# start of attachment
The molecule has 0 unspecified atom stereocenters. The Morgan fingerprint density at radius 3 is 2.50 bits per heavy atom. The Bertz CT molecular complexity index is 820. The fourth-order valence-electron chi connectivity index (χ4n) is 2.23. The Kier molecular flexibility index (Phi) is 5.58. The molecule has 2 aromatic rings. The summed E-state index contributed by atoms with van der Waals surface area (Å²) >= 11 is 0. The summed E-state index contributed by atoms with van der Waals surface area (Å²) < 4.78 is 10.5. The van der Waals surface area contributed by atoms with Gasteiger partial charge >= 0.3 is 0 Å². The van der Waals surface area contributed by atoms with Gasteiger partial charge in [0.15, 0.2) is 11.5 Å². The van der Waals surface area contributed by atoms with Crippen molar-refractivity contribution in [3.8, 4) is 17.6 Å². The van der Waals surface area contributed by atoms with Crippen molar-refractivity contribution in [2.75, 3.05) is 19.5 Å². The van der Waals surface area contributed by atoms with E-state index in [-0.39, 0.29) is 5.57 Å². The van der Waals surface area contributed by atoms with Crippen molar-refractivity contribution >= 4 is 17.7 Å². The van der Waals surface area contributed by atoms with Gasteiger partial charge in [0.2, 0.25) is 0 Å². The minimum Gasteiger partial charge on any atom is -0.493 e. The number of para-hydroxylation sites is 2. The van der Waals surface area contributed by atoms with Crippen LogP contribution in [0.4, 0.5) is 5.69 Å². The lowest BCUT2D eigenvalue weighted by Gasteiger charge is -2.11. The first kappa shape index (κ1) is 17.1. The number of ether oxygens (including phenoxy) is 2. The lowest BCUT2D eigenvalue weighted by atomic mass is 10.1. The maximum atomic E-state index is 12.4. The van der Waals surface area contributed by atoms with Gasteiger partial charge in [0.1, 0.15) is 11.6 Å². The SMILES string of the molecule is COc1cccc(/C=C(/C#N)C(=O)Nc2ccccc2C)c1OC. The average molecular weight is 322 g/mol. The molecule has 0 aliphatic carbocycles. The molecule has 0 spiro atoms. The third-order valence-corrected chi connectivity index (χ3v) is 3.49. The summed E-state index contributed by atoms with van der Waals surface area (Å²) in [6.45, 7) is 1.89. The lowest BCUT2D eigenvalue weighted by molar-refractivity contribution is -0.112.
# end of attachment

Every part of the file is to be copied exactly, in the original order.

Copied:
The molecule has 0 unspecified atom stereocenters. The Morgan fingerprint density at radius 3 is 2.50 bits per heavy atom. The Bertz CT molecular complexity index is 820. The fourth-order valence-electron chi connectivity index (χ4n) is 2.23. The Kier molecular flexibility index (Phi) is 5.58. The molecule has 2 aromatic rings. The summed E-state index contributed by atoms with van der Waals surface area (Å²) >= 11 is 0. The summed E-state index contributed by atoms with van der Waals surface area (Å²) < 4.78 is 10.5. The van der Waals surface area contributed by atoms with Gasteiger partial charge >= 0.3 is 0 Å². The van der Waals surface area contributed by atoms with Gasteiger partial charge in [0.15, 0.2) is 11.5 Å². The van der Waals surface area contributed by atoms with Crippen molar-refractivity contribution in [3.8, 4) is 17.6 Å². The van der Waals surface area contributed by atoms with Crippen molar-refractivity contribution in [2.75, 3.05) is 19.5 Å². The van der Waals surface area contributed by atoms with E-state index in [-0.39, 0.29) is 5.57 Å². The van der Waals surface area contributed by atoms with Crippen molar-refractivity contribution >= 4 is 17.7 Å². The van der Waals surface area contributed by atoms with Gasteiger partial charge in [0.2, 0.25) is 0 Å². The minimum Gasteiger partial charge on any atom is -0.493 e. The number of para-hydroxylation sites is 2. The van der Waals surface area contributed by atoms with Crippen LogP contribution in [0.4, 0.5) is 5.69 Å². The lowest BCUT2D eigenvalue weighted by Gasteiger charge is -2.11. The first kappa shape index (κ1) is 17.1. The number of ether oxygens (including phenoxy) is 2. The lowest BCUT2D eigenvalue weighted by atomic mass is 10.1. The maximum atomic E-state index is 12.4. The van der Waals surface area contributed by atoms with Gasteiger partial charge in [0.1, 0.15) is 11.6 Å². The SMILES string of the molecule is COc1cccc(/C=C(/C#N)C(=O)Nc2ccccc2C)c1OC. The average molecular weight is 322 g/mol. The molecule has 0 aliphatic carbocycles. The molecule has 0 spiro atoms. The third-order valence-corrected chi connectivity index (χ3v) is 3.49. The summed E-state index contributed by atoms with van der Waals surface area (Å²) in [6.45, 7) is 1.89. The lowest BCUT2D eigenvalue weighted by molar-refractivity contribution is -0.112.